There’s a lot of radical thinking going on in the mobile business these days and here’s the latest. Vodafone and Orange have signed a non-binding agreement to let each other to use the others 3G infrastructure.
It’s all about their RANs – Radio Access Networks, which connect customers mobiles to the operators networks.
Until now they’ve gone around installing their own, but are now realising that this is a mighty expensive business, seeing as the cost is several £100k per base station. In rural areas these may only service a handful of people, thus rending their investment uneconomic.
The core of the proposal is to
- Continue managing their own traffic independently
- Retain full responsibility for the quality of service they offer their respective customers
- Remain competitors in the UK mobile wholesale and retail markets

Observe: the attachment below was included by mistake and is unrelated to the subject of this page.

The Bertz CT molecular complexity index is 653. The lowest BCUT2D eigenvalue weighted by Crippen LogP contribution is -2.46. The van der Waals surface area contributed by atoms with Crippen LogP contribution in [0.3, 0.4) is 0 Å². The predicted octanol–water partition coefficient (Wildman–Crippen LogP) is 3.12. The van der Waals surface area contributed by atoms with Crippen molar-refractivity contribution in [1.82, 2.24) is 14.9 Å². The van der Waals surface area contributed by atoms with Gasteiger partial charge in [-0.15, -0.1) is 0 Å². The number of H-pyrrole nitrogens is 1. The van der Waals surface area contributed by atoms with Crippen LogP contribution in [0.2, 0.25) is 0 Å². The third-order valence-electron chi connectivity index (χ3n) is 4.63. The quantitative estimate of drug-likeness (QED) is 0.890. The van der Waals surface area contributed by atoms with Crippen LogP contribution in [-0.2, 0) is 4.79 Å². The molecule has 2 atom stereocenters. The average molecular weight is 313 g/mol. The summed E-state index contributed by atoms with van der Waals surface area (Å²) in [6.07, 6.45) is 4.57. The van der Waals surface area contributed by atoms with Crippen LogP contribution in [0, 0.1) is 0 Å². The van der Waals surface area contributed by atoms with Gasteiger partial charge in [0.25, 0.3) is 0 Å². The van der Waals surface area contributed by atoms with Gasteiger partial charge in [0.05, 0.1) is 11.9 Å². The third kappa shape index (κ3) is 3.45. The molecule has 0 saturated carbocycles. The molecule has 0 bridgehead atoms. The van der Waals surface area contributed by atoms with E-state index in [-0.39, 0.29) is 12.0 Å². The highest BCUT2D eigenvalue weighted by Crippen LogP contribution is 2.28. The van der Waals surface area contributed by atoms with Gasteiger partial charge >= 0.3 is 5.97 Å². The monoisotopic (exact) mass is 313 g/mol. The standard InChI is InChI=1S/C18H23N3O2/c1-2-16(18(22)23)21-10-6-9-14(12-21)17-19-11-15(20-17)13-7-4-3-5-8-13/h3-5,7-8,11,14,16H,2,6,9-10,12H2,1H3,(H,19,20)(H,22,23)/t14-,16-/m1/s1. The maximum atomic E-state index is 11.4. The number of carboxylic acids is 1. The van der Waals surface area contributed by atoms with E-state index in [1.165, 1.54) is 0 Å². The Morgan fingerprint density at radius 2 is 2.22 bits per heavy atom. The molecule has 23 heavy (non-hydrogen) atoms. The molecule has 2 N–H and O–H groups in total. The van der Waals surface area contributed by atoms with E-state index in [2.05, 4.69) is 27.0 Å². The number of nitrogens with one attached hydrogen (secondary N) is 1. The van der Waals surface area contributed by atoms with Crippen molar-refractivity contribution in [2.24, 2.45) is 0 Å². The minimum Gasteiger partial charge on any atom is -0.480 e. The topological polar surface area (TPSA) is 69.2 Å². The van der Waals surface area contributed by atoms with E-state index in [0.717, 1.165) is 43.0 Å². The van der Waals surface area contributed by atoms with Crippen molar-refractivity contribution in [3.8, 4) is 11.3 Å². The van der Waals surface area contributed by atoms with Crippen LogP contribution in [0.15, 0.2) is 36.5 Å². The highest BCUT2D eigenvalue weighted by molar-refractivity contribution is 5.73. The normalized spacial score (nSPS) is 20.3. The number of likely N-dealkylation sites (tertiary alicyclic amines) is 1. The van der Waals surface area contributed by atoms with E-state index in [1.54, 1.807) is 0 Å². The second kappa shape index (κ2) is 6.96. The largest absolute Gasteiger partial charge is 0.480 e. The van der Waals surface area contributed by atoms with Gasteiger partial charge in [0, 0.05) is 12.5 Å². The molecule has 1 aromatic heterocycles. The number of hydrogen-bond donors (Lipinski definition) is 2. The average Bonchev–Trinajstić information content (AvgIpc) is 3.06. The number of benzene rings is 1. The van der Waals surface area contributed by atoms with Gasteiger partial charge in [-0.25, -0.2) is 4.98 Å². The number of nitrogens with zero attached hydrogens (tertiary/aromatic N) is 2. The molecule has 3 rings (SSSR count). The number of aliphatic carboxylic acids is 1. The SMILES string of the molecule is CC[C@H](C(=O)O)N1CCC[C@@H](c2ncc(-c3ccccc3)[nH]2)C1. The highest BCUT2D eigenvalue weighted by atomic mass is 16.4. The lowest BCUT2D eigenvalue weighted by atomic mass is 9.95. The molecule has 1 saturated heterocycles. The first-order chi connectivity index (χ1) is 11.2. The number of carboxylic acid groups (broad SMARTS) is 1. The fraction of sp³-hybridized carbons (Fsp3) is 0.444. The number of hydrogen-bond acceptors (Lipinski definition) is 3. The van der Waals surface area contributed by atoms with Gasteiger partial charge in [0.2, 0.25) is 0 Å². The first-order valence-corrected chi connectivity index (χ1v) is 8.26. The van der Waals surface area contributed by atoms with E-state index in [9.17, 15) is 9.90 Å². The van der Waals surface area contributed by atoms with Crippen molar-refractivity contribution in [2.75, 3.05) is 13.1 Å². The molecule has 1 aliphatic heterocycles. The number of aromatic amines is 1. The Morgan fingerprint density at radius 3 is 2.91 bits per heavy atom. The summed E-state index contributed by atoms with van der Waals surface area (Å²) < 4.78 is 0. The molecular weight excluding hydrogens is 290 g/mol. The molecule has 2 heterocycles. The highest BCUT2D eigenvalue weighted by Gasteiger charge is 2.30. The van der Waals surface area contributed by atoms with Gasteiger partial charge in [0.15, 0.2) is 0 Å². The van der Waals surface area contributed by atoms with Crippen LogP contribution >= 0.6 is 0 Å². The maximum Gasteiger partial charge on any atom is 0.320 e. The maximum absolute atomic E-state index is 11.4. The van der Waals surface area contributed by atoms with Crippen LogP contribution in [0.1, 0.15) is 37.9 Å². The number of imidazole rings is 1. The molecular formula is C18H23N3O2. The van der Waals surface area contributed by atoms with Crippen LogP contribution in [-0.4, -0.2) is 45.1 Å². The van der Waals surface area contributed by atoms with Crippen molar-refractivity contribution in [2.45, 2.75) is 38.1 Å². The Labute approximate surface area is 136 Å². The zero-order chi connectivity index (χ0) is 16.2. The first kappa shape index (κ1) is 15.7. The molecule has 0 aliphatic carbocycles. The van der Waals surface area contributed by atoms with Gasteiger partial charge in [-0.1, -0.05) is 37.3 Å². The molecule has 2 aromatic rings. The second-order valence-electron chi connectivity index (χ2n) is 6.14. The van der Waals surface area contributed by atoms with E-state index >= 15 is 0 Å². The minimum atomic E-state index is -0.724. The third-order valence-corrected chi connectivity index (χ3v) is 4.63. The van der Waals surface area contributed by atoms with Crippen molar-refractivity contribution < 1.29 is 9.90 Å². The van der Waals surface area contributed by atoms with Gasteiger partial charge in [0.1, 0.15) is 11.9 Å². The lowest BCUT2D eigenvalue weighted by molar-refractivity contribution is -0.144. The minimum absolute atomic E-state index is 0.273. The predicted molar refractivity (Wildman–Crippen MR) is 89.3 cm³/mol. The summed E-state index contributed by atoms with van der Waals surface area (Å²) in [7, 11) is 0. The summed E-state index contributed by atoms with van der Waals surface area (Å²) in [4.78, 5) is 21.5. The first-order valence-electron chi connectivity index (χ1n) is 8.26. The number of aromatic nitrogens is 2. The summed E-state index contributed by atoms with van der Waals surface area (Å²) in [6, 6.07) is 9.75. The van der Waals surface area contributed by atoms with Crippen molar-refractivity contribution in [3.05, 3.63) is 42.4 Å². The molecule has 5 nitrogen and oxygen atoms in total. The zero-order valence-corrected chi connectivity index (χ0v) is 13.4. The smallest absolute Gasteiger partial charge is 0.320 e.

The summary – share infrastructure, but compete on service.
What’s forcing this?
When the mobile companies bid for the 3G licenses, not only did they pay over a huge amount of money, but they also took on obligations to provider 3G services to a certain percentage of the UK population.
As not many people have signed up for 3G, the mobile companies haven’t wanted to spend the money on servicing a population that isn’t giving them money with subscriptions and they’ve let their obligations slip. Until now Ofcom hasn’t been pursing them on this.
Three, the largest 3G provider in the UK, has recently been saddled with three little letters by Ofcom – SMP – Significant Market Power. They’re not too happy with the restrictions that this imposes on them, so have been pointing out to Ofcom that the other 3G license holders aren’t fulfilling their coverage obligations.
To ensure that they don’t get saddled with substantial fines by Ofcom, the other 3G holders will need to expand their infrastructure. By sharing costs on this, they save money.
More details of this will be provided by Steve Kennedy, an expert in this area, in an article
later today tomorrow.